There are growing calls for an overhaul of the prosecution system after three high profile acquittals in the past week.
New Zealand is one of the last countries in the Western world to employ private lawyers to prosecute police cases and defence lawyers and the Green Party are now calling for the establishment of a public prosecution office.
The office would be independent of the police, which would bring New Zealand into line with the US, Australia and the UK.
Lawyer Chris Comeskey said the not guilty verdicts in the recent cases of Chris Kahui, George Gwaze and Murray Foreman have come from juries sitting in courts across New Zealand and are not a coincidence.
The police have defended their investigations in each case. In the Kahui and Foreman cases, they have released statements to the media which said while being disappointed with the verdicts, they respect the decision of the jury.
But Mr Comeskey said: "There is something wrong with the way things are investigated. The police are rushing off with too little, too soon and ending up with nothing as a result.
"The second difficulty which flows on from that is you have [legal] firms scattered throughout the country which hold Crown Solicitor warrants and that's not done anywhere else in the world and for probably good reasons."
He said state-run prosecution offices in other countries maintain an independence from police because they are not a client of the police.
"Under the set-up we have, the police are the client of these law firms and whatever the police ask for, they are granted," Mr Comeskey said.
He said an independent prosecution service could provide another check for police prosecution cases and may ask for more investigation into a certain lead or another search warrant, for example.
Green Party justice spokesman Nandor Tanczos said: "The fact that people are acquitted does not mean the system is failing. However these cases raise three questions. Did the police charge the wrong people? Did they ignore alternative explanations? Did they simply not have enough evidence to convict?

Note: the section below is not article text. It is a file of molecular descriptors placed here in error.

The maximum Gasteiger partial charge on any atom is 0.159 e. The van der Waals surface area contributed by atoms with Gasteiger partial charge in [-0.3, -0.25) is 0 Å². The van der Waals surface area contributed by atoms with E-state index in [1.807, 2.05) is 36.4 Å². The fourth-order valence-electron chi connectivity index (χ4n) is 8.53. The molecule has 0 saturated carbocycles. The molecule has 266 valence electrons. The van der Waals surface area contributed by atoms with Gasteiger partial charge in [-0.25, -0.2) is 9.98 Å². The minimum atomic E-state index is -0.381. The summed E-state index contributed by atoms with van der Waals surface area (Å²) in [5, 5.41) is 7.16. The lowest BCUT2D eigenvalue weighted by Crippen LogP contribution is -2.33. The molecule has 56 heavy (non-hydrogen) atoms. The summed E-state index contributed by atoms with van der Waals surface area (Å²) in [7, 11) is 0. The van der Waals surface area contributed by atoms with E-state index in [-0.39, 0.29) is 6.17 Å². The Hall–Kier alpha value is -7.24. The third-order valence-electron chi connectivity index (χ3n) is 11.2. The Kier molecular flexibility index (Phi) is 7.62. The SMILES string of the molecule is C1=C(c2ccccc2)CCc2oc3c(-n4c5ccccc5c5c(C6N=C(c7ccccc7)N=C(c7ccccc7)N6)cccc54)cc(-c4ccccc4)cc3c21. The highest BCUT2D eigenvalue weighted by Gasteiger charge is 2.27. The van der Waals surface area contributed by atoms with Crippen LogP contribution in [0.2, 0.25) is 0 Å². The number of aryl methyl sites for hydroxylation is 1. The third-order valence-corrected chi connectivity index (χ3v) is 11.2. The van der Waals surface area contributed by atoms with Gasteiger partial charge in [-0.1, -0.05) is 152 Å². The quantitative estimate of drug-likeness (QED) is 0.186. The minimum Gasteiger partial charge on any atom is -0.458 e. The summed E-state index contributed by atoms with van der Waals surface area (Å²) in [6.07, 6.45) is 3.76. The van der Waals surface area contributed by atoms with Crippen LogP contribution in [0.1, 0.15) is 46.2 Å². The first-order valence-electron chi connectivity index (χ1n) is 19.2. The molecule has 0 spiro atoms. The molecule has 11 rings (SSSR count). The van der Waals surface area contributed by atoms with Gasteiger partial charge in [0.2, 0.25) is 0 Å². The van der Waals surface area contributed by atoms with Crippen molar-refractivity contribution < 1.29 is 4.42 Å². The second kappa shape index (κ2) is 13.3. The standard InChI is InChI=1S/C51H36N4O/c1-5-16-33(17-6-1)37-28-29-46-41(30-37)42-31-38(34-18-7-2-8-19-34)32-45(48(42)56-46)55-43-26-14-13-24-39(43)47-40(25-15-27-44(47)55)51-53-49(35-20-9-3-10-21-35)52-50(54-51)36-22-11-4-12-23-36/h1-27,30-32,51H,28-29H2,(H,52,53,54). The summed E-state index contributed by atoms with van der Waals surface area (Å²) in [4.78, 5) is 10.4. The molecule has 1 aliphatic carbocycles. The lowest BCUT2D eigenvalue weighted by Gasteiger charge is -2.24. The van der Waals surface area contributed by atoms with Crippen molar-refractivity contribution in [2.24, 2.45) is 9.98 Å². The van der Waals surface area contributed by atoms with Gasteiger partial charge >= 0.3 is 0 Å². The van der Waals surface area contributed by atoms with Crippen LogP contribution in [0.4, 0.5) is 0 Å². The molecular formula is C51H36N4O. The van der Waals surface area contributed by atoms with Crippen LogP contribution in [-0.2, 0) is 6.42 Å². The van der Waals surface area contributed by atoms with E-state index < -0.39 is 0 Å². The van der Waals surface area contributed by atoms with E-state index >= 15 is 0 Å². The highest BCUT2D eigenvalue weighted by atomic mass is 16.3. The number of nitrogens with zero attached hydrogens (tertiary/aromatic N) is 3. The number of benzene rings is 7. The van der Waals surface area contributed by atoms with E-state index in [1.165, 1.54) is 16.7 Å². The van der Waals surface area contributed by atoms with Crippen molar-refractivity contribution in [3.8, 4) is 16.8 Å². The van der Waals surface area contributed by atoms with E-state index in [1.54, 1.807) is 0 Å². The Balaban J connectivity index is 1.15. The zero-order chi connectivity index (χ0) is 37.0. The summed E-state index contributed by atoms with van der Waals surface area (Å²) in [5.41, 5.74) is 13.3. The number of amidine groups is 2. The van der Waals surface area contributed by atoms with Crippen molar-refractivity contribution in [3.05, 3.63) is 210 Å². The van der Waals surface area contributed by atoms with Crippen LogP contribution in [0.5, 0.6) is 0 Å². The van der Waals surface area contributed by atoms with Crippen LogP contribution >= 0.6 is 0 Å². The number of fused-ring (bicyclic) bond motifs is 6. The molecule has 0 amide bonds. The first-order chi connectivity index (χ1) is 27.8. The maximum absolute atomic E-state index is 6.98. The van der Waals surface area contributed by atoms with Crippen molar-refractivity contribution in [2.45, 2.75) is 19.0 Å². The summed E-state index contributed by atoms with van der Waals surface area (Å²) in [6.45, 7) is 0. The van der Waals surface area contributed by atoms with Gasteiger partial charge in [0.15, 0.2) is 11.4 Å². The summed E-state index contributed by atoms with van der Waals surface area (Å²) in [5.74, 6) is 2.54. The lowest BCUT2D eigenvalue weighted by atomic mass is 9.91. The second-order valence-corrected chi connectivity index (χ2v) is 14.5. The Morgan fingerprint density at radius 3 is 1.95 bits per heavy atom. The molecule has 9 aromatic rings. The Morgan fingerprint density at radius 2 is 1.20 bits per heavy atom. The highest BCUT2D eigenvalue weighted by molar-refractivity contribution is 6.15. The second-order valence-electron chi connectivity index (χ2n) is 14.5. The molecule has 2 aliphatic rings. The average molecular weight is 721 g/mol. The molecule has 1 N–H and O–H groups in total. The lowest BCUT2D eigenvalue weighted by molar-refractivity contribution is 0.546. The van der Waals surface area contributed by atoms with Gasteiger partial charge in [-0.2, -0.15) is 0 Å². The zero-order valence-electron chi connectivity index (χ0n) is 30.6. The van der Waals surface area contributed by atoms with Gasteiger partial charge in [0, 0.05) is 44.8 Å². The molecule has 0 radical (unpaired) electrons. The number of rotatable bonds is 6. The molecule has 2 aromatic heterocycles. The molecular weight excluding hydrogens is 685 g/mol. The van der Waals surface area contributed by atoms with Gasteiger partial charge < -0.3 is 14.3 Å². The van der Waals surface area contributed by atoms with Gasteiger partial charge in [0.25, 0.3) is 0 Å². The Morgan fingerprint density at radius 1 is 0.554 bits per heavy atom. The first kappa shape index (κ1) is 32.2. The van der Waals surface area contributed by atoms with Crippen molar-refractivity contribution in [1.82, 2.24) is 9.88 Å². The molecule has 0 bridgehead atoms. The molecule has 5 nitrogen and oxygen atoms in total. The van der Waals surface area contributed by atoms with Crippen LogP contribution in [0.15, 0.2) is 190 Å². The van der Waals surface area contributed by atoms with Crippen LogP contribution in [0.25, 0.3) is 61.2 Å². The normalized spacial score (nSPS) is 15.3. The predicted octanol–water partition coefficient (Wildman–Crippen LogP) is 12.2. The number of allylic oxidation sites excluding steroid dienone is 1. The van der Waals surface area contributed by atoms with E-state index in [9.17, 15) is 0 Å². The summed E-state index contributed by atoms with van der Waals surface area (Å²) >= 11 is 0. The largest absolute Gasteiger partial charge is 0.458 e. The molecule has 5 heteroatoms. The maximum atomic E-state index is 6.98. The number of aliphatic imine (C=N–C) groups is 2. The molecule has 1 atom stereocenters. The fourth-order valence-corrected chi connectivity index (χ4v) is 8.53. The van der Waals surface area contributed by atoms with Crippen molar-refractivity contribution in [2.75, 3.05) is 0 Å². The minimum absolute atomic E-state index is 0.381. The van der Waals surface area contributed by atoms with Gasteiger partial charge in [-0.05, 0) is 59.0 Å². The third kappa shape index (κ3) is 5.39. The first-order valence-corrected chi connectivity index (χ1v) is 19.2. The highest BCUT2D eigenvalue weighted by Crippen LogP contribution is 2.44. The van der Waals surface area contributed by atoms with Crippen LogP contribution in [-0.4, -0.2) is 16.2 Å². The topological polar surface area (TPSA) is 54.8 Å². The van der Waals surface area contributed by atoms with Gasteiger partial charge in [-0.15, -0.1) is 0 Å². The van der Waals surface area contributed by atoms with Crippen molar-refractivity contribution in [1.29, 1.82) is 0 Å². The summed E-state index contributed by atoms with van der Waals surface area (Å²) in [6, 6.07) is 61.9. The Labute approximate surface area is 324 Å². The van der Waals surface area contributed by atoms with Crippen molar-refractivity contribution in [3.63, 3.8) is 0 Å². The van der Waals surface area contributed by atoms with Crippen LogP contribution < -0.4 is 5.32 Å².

"The establishment of a public prosecutor's office would help avoid all of those issues."
Criminal Bar Association president Graeme Newell believes there is also a serious problem with experience in the police force.
"I wonder if we are retaining the level of expertise that we once had because police officers leave to pursue other careers much more readily than they used to. It's not uncommon to see junior officers rising through the ranks," Mr Newell said.
He said police sometimes focus on only one suspect, particularly in sexual abuse cases.
"It is common in these cases for there to be less investigation then we would expect. I think juries are often surprised by the lack of investigation," Mr Newell said.
Defence lawyer Barry Hart said the three acquittals could indicate that jury members are "better educated" after watching television dramas and documentaries that detail what happens when an innocent person is locked up.
He said added to this is a relatively new belief that the police don't always get things right and that there are some "bad apples" in the ranks.
Mr Hart said there is a need for a separate public prosecution office which would provide more independence.
"The police and the Crown Solicitor's office are too close," he said.
Solicitor General David Collins QC said the "cluster of verdicts" in five high profile cases being released in a short timeframe is unusual but all of the cases are unique.
Besides the Kahui, Gwaze and Foreman acquittals, there were the two cases where defendants Ian Crutchley and Lipine Sila were found guilty.
Mr Collins re-iterated that he was considering an appeal to the High Court on the Gwaze case.
"The police and Crown will conduct assessments of their respective roles in all five cases with a view to ascertaining if anything can be learnt from these experiences," Mr Collins said.